According to the Georgetown University Center for Children and Families, there are now 11 states in danger of running out of CHIP money by the end of February…a number that will double by the end of March. Complicating matters even more, the Congressional Budget Office has stated that extending CHIP funding for 10 years would save the federal government $6 billion whereas initial estimates were that renewing CHIP funding would cost $8.2 billion.

The CBO adjustment stems from changes Congress has made to the Affordable Care Act making private health insurance more expensive and an increase in federal spending on subsidies for that coverage makes CHIP a better deal in comparison.

A government shutdown means more to medicine than health care for America’s children. It will affect the Centers for Disease Control and Prevention during one of the most dangerous flu seasons in recent history. The National Institutes of Health will be forced to stop enrolling patients in clinical trials. Drug approvals by the Food and Drug Administration will come to a complete stop.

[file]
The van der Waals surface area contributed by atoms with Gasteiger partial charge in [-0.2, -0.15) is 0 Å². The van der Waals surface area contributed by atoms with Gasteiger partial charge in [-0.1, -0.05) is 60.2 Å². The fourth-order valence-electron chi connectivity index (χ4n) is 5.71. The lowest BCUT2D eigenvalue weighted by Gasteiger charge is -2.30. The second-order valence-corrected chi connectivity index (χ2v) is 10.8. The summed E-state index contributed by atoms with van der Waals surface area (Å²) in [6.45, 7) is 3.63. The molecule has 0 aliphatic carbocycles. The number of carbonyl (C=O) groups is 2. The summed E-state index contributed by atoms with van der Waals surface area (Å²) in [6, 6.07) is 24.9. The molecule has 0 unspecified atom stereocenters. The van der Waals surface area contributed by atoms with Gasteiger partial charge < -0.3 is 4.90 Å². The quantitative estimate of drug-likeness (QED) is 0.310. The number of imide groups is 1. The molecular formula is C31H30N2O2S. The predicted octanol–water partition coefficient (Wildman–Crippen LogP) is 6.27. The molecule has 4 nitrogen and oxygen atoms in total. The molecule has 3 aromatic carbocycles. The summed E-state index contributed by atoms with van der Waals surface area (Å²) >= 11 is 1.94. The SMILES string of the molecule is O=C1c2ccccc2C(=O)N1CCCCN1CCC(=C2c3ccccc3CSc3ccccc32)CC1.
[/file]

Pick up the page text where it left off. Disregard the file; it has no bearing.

The Medical Association is closely monitoring legislation pertaining to CHIP funding and will report any changes as they occur.

Posted in: Advocacy

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Three Simple Steps for Increasing Medicine’s Influence

Three Simple Steps for Increasing Medicine’s Influence

From the outside looking in, the political process likely seems as inviting as a shark tank, as navigable as a corn maze, as predictable as the Kentucky Derby. Intimidating, confusing and frustrating are often used by citizens to describe advocacy-related interactions with government and frankly, this isn’t surprising given most citizens’ level of understanding of the political process.